Meta Announces $2.8 Billion Loss On VR Tech Following Headset Price Increases

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An image of Meta's Mark Zuckerberg.
Credit: Meta.

While many have tapped VR Gaming to play a big role in gaming’s future, it would seem that the technology is currently in the midst of some difficult financial waters.

Following a controversial rise in the prices of some popular VR headsets owned by Meta, the company formerly known as Facebook has revealed some concerning news regarding its VR division, called Reality Labs.

As reported by CNBC, according to the company's recent financials, this department lost $2.8 Billion during the Q2 period of the financial year, which came to a close in June.

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VR We Going To Have A Problem?

However, as CNBC reveals in a separate report, the disappointing numbers surrounding Meta's ongoing investment into the VR space aren’t unique to that area of the company’s business, with the financials as a whole being described as illustrating a “surprisingly weak forecast.”

Still, for those hoping that VR headset prices will drop as the technology matures, leading to more widespread adoption of the currently-niche technology that might inspire more players and game publishers to give it a try, learning that Reality Labs only returned $452 million in revenue during the period outlined isn’t good news.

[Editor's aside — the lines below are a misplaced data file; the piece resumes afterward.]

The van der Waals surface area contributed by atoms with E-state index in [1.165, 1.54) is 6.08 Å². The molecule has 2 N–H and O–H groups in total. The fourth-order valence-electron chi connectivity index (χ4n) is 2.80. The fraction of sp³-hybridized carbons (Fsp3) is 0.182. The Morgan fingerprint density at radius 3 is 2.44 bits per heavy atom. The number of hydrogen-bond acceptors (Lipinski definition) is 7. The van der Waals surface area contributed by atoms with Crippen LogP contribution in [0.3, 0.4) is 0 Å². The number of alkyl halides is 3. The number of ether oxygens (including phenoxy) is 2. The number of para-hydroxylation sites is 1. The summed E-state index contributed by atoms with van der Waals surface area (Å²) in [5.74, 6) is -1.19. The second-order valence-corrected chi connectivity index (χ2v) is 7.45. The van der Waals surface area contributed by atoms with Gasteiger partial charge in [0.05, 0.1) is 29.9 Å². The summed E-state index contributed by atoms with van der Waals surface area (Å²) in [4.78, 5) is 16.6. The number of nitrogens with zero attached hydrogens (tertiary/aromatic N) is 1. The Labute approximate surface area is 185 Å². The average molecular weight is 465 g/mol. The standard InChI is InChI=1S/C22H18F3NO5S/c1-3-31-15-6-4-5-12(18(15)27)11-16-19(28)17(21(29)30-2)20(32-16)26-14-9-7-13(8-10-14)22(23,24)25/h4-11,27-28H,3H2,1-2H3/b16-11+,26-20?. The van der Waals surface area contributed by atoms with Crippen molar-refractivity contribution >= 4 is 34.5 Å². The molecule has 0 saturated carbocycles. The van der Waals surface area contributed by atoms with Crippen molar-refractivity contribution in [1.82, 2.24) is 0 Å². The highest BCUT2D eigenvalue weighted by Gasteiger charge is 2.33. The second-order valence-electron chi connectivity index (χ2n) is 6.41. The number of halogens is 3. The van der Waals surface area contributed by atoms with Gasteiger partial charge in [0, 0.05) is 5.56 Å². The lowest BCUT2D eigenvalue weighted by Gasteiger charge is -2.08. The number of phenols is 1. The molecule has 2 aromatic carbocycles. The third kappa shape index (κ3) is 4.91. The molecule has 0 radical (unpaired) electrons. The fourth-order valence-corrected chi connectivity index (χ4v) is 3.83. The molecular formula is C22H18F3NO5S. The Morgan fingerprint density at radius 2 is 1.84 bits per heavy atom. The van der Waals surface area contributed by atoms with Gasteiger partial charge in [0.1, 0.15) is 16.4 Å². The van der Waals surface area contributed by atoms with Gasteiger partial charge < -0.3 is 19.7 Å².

It’s especially concerning given that Meta owns the current most popular headset on the VR gaming market, a claim corroborated by recent Steam hardware survey data, in the form of Oculus’ Quest 2.

While around 49% of VR gamers on Steam right now own this headset, relegating the Valve Index HMD headset to a distant second place with around 15%, it’s unlikely that Meta’s flagship will improve much on this number anytime soon, with both available versions of the headset’s prices set to rise by around $100/£82.

This will put the two headsets at around $400/£329 and $500/£411 respectively, with the free inclusion of the popular VR game Beat Saber with purchases not doing much to offset the hike.

CNBC also suggest the reported VR loss to be “a substantial but affordable expense” for Meta, possibly leading consumers to wonder which such an increase is necessary right now.

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